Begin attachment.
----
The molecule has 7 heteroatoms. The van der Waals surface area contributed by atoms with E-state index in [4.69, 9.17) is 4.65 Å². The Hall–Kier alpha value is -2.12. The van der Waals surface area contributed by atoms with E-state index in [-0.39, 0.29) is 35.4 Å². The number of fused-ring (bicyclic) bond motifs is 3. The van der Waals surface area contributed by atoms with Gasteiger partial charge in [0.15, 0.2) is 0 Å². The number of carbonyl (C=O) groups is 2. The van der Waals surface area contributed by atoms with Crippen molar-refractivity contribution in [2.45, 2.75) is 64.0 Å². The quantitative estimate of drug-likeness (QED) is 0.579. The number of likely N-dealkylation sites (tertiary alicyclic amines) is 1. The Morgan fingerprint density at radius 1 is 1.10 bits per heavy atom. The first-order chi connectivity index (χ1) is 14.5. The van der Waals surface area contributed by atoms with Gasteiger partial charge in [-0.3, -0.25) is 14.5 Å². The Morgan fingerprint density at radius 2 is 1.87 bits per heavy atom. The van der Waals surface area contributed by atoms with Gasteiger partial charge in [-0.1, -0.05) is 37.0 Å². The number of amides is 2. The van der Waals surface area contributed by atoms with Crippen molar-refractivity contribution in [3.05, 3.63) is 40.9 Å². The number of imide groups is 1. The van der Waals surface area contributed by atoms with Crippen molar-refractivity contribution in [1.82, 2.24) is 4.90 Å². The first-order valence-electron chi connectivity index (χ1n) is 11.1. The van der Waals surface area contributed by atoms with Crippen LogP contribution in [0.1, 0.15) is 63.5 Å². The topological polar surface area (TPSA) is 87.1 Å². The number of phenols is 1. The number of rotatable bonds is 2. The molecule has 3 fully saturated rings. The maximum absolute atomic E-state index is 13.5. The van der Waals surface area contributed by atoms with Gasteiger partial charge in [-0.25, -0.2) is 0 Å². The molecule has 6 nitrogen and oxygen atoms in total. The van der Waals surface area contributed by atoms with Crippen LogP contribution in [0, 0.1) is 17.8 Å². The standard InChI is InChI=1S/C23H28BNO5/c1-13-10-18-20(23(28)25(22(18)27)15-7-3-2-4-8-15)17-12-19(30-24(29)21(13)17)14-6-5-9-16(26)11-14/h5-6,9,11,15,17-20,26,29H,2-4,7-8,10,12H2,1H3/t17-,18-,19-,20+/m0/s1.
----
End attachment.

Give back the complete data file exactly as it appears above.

The molecule has 7 heteroatoms. The van der Waals surface area contributed by atoms with E-state index in [4.69, 9.17) is 4.65 Å². The Hall–Kier alpha value is -2.12. The van der Waals surface area contributed by atoms with E-state index in [-0.39, 0.29) is 35.4 Å². The number of fused-ring (bicyclic) bond motifs is 3. The van der Waals surface area contributed by atoms with Gasteiger partial charge in [0.15, 0.2) is 0 Å². The number of carbonyl (C=O) groups is 2. The van der Waals surface area contributed by atoms with Crippen molar-refractivity contribution in [2.45, 2.75) is 64.0 Å². The quantitative estimate of drug-likeness (QED) is 0.579. The number of likely N-dealkylation sites (tertiary alicyclic amines) is 1. The Morgan fingerprint density at radius 1 is 1.10 bits per heavy atom. The first-order chi connectivity index (χ1) is 14.5. The van der Waals surface area contributed by atoms with Gasteiger partial charge in [-0.3, -0.25) is 14.5 Å². The Morgan fingerprint density at radius 2 is 1.87 bits per heavy atom. The van der Waals surface area contributed by atoms with Gasteiger partial charge in [-0.1, -0.05) is 37.0 Å². The number of amides is 2. The van der Waals surface area contributed by atoms with Crippen molar-refractivity contribution in [3.05, 3.63) is 40.9 Å². The number of imide groups is 1. The van der Waals surface area contributed by atoms with Crippen molar-refractivity contribution in [1.82, 2.24) is 4.90 Å². The first-order valence-electron chi connectivity index (χ1n) is 11.1. The van der Waals surface area contributed by atoms with Crippen LogP contribution in [0.1, 0.15) is 63.5 Å². The topological polar surface area (TPSA) is 87.1 Å². The number of phenols is 1. The number of rotatable bonds is 2. The molecule has 3 fully saturated rings. The maximum absolute atomic E-state index is 13.5. The van der Waals surface area contributed by atoms with Gasteiger partial charge in [-0.25, -0.2) is 0 Å². The molecule has 6 nitrogen and oxygen atoms in total. The van der Waals surface area contributed by atoms with Crippen LogP contribution in [0, 0.1) is 17.8 Å². The standard InChI is InChI=1S/C23H28BNO5/c1-13-10-18-20(23(28)25(22(18)27)15-7-3-2-4-8-15)17-12-19(30-24(29)21(13)17)14-6-5-9-16(26)11-14/h5-6,9,11,15,17-20,26,29H,2-4,7-8,10,12H2,1H3/t17-,18-,19-,20+/m0/s1.